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How to measure and improve your brand awareness

Improve brand awareness by quickly and easily surveying your target market.

Your business won’t gain new customers and increase your revenue unless people know about it—even if you have the best products or services on the market. Brand awareness is essential to your success, but it’s also something that can be challenging to measure and improve. This guide will help you grow brand awareness for your business so you can bring new customers in the door and build a strong brand for the long term. 

Brand awareness is the extent to which people in your target market are aware of your business, products, or services. If your business has high brand awareness, customers are more likely to look for your brand when they go to make a purchase, which gives you a competitive advantage over less familiar alternatives.

Let’s take a closer look at the types of brand awareness and why they matter, as well as the different ways you can measure and increase brand awareness with surveys.

Businesses can turn to brand awareness to both measure the effectiveness of their marketing campaigns and benchmark their brand equity. Brand awareness metrics help you understand the consumer behavior of your target market, plan marketing campaigns based on that behavior, manage your brand, and develop long-term marketing strategies.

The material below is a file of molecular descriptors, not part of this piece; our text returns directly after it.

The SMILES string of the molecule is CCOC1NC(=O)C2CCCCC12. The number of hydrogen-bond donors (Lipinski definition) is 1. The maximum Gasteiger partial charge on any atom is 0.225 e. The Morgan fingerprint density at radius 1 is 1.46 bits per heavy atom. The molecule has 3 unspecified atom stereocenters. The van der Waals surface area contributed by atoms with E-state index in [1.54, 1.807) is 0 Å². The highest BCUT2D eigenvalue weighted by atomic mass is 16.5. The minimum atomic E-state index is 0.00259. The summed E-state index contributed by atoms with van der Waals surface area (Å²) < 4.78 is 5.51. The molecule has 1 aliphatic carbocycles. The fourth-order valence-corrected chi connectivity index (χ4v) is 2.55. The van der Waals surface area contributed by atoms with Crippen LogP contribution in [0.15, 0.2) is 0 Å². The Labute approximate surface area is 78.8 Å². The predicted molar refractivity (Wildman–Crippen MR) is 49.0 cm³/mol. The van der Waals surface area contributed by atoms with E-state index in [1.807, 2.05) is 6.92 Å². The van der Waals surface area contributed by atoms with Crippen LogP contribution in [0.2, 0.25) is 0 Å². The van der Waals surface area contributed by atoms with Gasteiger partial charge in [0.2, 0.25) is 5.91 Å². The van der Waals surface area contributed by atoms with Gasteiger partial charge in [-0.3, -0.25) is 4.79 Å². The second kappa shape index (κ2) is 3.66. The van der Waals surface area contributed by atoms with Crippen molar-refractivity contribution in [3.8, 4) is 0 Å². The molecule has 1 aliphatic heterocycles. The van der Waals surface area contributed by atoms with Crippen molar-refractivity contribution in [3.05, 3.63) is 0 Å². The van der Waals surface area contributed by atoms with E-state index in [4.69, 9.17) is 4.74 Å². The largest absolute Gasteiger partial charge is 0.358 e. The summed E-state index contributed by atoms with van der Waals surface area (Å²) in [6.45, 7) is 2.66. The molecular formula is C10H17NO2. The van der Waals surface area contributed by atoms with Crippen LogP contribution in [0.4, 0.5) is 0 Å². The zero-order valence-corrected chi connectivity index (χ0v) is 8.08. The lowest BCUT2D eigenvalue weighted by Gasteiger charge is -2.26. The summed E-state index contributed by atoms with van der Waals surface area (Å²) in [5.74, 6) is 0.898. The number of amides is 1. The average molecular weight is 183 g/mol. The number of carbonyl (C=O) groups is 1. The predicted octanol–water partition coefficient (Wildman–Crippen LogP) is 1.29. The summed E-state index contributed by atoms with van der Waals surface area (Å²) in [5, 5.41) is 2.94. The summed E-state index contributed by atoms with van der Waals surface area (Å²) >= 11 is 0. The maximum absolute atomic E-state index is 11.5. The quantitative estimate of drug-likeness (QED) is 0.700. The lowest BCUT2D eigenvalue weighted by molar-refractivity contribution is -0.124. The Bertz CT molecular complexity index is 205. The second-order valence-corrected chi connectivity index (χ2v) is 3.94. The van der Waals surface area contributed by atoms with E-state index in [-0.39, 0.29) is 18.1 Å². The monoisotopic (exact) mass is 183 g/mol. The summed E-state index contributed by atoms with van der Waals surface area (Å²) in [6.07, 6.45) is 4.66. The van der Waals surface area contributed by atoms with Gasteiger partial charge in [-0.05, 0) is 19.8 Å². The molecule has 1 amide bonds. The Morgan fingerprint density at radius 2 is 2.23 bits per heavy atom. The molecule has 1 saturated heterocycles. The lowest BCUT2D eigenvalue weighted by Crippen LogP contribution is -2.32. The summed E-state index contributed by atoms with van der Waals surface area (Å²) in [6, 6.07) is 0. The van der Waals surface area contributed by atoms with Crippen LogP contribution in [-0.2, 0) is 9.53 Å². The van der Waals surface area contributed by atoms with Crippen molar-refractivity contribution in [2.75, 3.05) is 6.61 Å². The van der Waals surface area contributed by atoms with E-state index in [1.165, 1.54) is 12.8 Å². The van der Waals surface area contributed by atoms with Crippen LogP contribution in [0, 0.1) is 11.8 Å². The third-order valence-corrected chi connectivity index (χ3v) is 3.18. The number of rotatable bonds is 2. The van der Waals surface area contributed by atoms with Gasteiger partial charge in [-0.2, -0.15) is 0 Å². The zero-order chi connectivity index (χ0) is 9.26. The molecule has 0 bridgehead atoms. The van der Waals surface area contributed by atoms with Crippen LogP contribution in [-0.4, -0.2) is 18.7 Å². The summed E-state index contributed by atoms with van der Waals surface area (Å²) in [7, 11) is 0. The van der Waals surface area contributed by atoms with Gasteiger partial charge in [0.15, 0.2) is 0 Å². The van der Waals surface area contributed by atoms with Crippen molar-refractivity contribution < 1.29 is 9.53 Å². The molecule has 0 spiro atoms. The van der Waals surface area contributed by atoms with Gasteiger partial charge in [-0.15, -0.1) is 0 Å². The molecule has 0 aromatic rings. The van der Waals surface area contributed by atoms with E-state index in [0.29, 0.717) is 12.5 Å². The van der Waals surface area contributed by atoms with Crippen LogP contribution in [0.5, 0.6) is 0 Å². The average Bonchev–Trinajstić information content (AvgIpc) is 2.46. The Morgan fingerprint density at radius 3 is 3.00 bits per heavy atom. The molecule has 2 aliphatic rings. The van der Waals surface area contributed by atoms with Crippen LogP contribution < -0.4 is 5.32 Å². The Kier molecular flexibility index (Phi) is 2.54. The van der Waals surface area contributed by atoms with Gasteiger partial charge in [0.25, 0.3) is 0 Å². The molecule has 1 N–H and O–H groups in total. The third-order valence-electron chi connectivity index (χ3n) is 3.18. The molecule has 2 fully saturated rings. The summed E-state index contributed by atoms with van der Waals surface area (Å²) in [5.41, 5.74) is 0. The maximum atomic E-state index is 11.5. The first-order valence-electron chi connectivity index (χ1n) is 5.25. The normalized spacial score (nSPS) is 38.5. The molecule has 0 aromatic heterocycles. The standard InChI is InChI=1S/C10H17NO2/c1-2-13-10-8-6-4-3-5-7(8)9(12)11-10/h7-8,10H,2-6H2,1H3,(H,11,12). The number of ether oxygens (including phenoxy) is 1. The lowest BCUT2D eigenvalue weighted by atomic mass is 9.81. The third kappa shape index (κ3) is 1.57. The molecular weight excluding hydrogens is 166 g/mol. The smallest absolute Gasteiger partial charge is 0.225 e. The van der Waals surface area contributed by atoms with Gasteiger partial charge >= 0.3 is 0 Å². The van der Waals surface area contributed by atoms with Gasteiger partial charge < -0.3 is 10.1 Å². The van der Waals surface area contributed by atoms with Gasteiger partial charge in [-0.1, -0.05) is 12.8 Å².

Say, for example, that your business ran a series of online advertisements to promote a new brand of bottled water. To tell if the marketing campaign was effective, you could measure people’s awareness of your brand as a bottled water company. If brand recognition is high, your campaign was effective. If brand recognition is low, your business might have to take a new marketing approach.

Quickly gain meaningful trends from your target consumers before your competitors.

Trust is the most valuable currency of the 21st century for businesses. Consumers are faced with so many options when they’re going to make a purchase that they'll look hard to find one they know they can trust. Brand awareness helps you gain trust because once customers have formed a bond with your brand, they’re likely to come back over and over again. 

Brand awareness is the foundation of brand equity, which is the extra value that a business gets from selling a product with a recognizable name, compared to the generic alternative. Once a customer is aware of your brand, they’ll begin to seek you out, and then to prefer you to other brands. Brand equity makes it easier to charge higher prices for products, retain customers, and expand your product line.

Brand equity measures the perceived value of your brand. While sometimes correlated to brand awareness, this is not always the case. For example, a company with a high level of brand awareness can also have a low level of brand equity, like ExxonMobil during the Exxon Valdez oil spill. People were highly aware of their brand as their name was consistently in the news—but for a reason that made many people think less of their brand, thus lowering their brand equity.